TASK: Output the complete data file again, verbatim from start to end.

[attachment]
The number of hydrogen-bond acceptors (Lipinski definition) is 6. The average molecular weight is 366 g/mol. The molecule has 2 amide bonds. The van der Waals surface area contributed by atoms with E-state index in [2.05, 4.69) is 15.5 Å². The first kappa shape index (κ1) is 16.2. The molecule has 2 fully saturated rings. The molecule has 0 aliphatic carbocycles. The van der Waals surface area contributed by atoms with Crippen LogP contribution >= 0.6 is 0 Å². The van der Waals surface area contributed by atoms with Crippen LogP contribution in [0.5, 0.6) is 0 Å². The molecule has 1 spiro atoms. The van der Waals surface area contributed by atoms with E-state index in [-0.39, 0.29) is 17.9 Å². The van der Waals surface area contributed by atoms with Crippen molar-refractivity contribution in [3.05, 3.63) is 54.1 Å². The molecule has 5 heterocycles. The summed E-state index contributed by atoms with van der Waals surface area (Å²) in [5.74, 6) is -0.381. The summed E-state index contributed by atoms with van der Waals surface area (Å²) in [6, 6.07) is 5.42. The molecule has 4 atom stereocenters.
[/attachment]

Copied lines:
The number of hydrogen-bond acceptors (Lipinski definition) is 6. The average molecular weight is 366 g/mol. The molecule has 2 amide bonds. The van der Waals surface area contributed by atoms with E-state index in [2.05, 4.69) is 15.5 Å². The first kappa shape index (κ1) is 16.2. The molecule has 2 fully saturated rings. The molecule has 0 aliphatic carbocycles. The van der Waals surface area contributed by atoms with Crippen LogP contribution >= 0.6 is 0 Å². The van der Waals surface area contributed by atoms with Crippen LogP contribution in [0.5, 0.6) is 0 Å². The molecule has 1 spiro atoms. The van der Waals surface area contributed by atoms with E-state index in [-0.39, 0.29) is 17.9 Å². The van der Waals surface area contributed by atoms with Crippen molar-refractivity contribution in [3.05, 3.63) is 54.1 Å². The molecule has 5 heterocycles. The summed E-state index contributed by atoms with van der Waals surface area (Å²) in [5.74, 6) is -0.381. The summed E-state index contributed by atoms with van der Waals surface area (Å²) in [6, 6.07) is 5.42. The molecule has 4 atom stereocenters.